Plus: more conference realignment insights, Mark Emmert's potential golden escape plan, and more:
Good morning, and thanks for spending part of your day with Extra Points.
Over the last few days, paid Extra Points readers have gotten:
- A look at the various proposals the Big Ten considered for the final week of the regular season in football, including playing games in St. Louis, plus the breakdown of the controversial vote to allow Ohio State to play in the Big Ten Championship Game despite only playing five games.
- An interview with former Wake Forest star Brandon Chubb about what college athletes ought to do now to take advantage of the coming NIL marketplace.
- My take on how to create real incentives for athletic departments to not cut sports in the event that they actually have to share athletic department revenues with athletes
- I interviewed the AD of an NAIA school in Pittsburgh, thanks to your questions, and learned about facility challenges, how they’d decide whether to add sports, and what they put on salads in Pittsburgh.
and more. These readers also have access to our Discord server, where they can talk with other Extra Points readers about FOIA requests, college sports news, our dogs, and more.
You can have access to everything I publish here at Extra Points, and help support this publication, with a paid subscription:
In other news, the latest episode of Going For Two is now available wherever you get your podcasts. This was our mailbag episode, and we tackled a bunch of your questions, including:
- Which FBS programs actually COULD pull off going independent? We went down the list, conference by conference, and perhaps some of our arguments might surprise you. Honestly, I think the path is more viable for struggling G5 teams right now than it is for big-budget P5 programs.
- How to think like a university administrator when you’re evaluating rumors over whether a D-I team should reclassify down, or if a D-II program should bump up. There are other Hartfords out there, but not every struggling low-major is the same!
- How should we define what a “revenue” sport is in the year 2021, and what sports could potentially generate more revenue. Surprise! We’re both pretty bullish about the financial prospects of several women’s sports.
- The best places to eat across the college sports universe, or where I sing the praises of the delicious press box food at Rutgers.
Man. I cannot wait to get out of this basement and hit the road again. Travel has been nearly impossible since Extra Points became my full-time job, and I can’t wait to actually talk to coaches, administrators and academics face to face…and also eat something very stupid on my way home.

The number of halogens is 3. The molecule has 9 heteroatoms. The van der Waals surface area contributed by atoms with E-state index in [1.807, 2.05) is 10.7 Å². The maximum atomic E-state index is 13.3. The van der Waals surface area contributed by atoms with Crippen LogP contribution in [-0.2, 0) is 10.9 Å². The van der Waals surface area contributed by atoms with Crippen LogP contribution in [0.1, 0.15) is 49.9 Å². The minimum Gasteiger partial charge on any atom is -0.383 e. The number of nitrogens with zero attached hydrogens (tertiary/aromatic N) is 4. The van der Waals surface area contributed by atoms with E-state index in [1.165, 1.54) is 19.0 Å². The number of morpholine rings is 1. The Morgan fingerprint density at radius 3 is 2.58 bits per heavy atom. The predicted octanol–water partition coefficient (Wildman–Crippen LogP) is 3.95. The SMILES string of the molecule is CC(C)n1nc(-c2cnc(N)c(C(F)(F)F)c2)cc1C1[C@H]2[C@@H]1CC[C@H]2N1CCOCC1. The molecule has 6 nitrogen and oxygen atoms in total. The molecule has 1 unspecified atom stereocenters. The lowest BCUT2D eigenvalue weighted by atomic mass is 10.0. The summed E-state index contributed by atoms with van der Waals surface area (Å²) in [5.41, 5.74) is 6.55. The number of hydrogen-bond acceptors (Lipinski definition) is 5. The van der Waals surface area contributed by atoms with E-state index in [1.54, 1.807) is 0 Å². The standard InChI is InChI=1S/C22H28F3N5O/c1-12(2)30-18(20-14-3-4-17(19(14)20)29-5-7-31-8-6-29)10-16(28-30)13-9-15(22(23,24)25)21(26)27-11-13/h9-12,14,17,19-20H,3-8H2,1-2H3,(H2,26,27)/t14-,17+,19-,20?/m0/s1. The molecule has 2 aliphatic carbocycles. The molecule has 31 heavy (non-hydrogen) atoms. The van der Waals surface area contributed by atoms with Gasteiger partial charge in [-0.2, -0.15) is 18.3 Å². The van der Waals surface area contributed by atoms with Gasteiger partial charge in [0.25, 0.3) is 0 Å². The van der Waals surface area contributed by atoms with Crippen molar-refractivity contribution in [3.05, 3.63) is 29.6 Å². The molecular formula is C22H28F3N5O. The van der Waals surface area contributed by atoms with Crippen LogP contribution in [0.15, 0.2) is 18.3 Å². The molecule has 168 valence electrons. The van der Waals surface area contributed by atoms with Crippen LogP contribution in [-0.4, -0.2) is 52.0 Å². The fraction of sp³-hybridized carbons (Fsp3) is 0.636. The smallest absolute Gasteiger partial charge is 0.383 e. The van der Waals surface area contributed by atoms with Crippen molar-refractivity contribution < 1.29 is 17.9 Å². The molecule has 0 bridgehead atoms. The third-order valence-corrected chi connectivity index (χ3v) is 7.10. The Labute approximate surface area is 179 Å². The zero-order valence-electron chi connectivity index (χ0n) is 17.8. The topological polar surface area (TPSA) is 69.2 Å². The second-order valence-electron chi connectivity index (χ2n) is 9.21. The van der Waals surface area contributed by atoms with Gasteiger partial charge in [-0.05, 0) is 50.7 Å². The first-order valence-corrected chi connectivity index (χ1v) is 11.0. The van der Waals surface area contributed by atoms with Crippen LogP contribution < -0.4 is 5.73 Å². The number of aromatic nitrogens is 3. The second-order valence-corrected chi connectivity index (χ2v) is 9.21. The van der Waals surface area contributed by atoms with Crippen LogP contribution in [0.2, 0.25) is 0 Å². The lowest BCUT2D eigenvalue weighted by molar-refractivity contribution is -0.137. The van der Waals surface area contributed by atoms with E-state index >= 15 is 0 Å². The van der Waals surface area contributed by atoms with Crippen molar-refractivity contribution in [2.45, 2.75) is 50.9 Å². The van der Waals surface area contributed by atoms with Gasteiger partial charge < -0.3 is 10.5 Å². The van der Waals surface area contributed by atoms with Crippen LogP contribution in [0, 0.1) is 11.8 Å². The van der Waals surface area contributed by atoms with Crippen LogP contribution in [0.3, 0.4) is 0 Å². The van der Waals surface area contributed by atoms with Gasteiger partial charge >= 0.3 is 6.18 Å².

A few other stories caught my eye recently…
Deion Sanders is delivering attention. Is that enough?
Last month, I wrote about how ACU claimed that their upset of Texas in the Men’s Tournament was worth $200 million in exposure…and how that figure should be considered as something very different from $200 million in, you know, actual money.
They’re not the only school to make a similar claim. Via USA TODAY:
A university spokesman told USA TODAY Sports on Friday that the Tigers athletic department has generated the equivalency of $185 million in advertising and exposure since Sanders was hired in September to revitalize the football program — and more — at the HBCU school. Surely, this is “The Deion Effect” that athletic director Ashley Robinson stated during a recent interview with USA TODAY Sports.
The story goes on to detail the various marketing initiatives Sanders is pushing for.
The potential value of Sanders-related exposure might be different for a Jackson State than it might be for ACU. Jackson State’s athletic department is under-resourced compared to most PWI peers, and if the relentless promotional pressure that Sanders applies leads to better equipment, facilities or athlete opportunities, then that might actually provide a bigger long-term benefit for the Tigers than say, beating Alabama A&M.
My gut is that Jackson State will attract outsized media attention, even if the team doesn’t win the SWAC, just by virtue of Sanders’ personality and media connections…but perhaps not all publicity is good publicity. After all, an awful lot of those national Jackson State stories this season weren’t about the school’s biology department or their recruiting class, but about the bizarre was-Deion-robbed-during-a-game-or-nah incident. The school’s press infrastructure better prepared to handle that increased scrutiny.